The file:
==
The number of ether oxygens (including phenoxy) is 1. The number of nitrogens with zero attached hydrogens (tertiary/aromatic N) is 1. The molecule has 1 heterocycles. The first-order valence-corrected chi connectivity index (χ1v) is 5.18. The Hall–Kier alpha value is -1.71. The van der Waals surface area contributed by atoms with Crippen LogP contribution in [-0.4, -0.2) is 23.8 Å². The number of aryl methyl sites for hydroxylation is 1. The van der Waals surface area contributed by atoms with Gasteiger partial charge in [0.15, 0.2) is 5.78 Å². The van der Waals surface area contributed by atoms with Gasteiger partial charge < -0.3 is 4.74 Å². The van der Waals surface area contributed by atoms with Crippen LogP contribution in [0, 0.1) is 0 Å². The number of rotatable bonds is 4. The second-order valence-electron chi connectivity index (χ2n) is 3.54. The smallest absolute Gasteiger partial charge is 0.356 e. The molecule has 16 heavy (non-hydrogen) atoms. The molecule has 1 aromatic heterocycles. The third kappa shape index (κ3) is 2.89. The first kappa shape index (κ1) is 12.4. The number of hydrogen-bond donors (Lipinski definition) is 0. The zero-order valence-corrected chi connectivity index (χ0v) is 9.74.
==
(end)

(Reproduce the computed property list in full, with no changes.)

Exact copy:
The number of ether oxygens (including phenoxy) is 1. The number of nitrogens with zero attached hydrogens (tertiary/aromatic N) is 1. The molecule has 1 heterocycles. The first-order valence-corrected chi connectivity index (χ1v) is 5.18. The Hall–Kier alpha value is -1.71. The van der Waals surface area contributed by atoms with Crippen LogP contribution in [-0.4, -0.2) is 23.8 Å². The number of aryl methyl sites for hydroxylation is 1. The van der Waals surface area contributed by atoms with Gasteiger partial charge in [0.15, 0.2) is 5.78 Å². The van der Waals surface area contributed by atoms with Gasteiger partial charge < -0.3 is 4.74 Å². The van der Waals surface area contributed by atoms with Crippen LogP contribution in [0, 0.1) is 0 Å². The number of rotatable bonds is 4. The second-order valence-electron chi connectivity index (χ2n) is 3.54. The smallest absolute Gasteiger partial charge is 0.356 e. The molecule has 16 heavy (non-hydrogen) atoms. The molecule has 1 aromatic heterocycles. The third kappa shape index (κ3) is 2.89. The first kappa shape index (κ1) is 12.4. The number of hydrogen-bond donors (Lipinski definition) is 0. The zero-order valence-corrected chi connectivity index (χ0v) is 9.74.